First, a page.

Evg

They are simple and most importantly they are standardized. When you write something of your own, you need more experience with it, especially in giving your code some standards. And it's difficult.

Unfortunately today I meet people who use frameworks but don't know css very well. They have learned to use them as a constructor.

In fact, we have more freedom when we know and can write ourselves, but depending on the tasks, we can choose some kind of framework. Than when our knowledge is limited and we can only use the "constructor".

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luciacenetiempo profile image
Lucia Cenetiempo

I think it is to be chosen every time in the specific case, but I also met those who use frameworks as constructors and that is why I wonder if it is not wrong to always start from a ready base

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evg profile image
Evg

In my opinion, but I could be wrong, the fastest way to learn something is to start learning css from scratch. Actually, like programming languages. I am more and more convinced of this.

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luciacenetiempo profile image
Lucia Cenetiempo

yes I also believe that the best way to learn is to start from the basics, then a css from scratch to be able to understand the logic

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iharshraj1123 profile image
harsh • Edited

99% times i use Vanilla css. But I do like sass. I code for fun so i take my time building everything myself.
Though for a long time I was thinking of finding a framework to help animate, it's pretty time consuming when I have animate stuff like fading in or out effects.

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luciacenetiempo profile image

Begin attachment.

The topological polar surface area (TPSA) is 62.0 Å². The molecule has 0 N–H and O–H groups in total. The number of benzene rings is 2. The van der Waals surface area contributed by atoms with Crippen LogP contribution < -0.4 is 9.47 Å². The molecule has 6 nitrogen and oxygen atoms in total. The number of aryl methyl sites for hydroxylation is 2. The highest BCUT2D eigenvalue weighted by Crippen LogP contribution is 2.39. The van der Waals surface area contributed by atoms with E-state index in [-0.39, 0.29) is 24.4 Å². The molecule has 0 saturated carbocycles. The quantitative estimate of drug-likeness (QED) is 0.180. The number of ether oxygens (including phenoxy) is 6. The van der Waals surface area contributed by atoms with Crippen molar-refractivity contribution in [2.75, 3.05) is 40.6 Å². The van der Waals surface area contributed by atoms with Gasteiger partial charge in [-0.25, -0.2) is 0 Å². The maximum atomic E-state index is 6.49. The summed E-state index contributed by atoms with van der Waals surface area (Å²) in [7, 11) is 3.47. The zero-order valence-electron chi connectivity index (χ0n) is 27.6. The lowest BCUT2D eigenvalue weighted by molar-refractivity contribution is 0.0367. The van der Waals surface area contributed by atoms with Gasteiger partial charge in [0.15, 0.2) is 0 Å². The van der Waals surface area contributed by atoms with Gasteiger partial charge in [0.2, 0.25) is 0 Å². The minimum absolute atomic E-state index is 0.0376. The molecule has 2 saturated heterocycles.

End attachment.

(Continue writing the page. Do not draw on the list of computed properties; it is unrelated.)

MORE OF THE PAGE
Lucia Cenetiempo

I also use sass, and I created my own "mini framework" with mixins that I use often, which is why I wanted to understand from others what positive aspects they find in frameworks.

In short, if many use them there are certainly reasons.

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atulcodex profile image
Atul Prajapati 氣

To save time

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luciacenetiempo profile image
Lucia Cenetiempo

how specifically does it help you save time?

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atulcodex profile image
Atul Prajapati 氣

It is difficult to explain in words 打 you have to try CSS and bootstrap one by one

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luciacenetiempo profile image
Lucia Cenetiempo

ahahha I know both just wanted to understand what specifically which bootstrap features you use the most

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atulcodex profile image
Atul Prajapati 氣

Cool

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tilakjain123 profile image
Tilak Jain

With a CSS framework, we have a completed CSS stylesheet, and we only have to code the HTML with accurate classes, structure, and IDs to set up a web page. It has several advantages like cross browser compatibility, faster coding, customisable. We can also find ready to use templates online that we can directly use in our project. Let's take Bootstrap, it is most used css framework. Bootstrap website contains many ready to use templates and examples that are responsive too. So it becomes easy for us and also complete our work quickly .

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luciacenetiempo profile image
Lucia Cenetiempo

I understand, but in this sense to me it seems a bit like buying a theme for wordpress and configuring it

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tilakjain123 profile image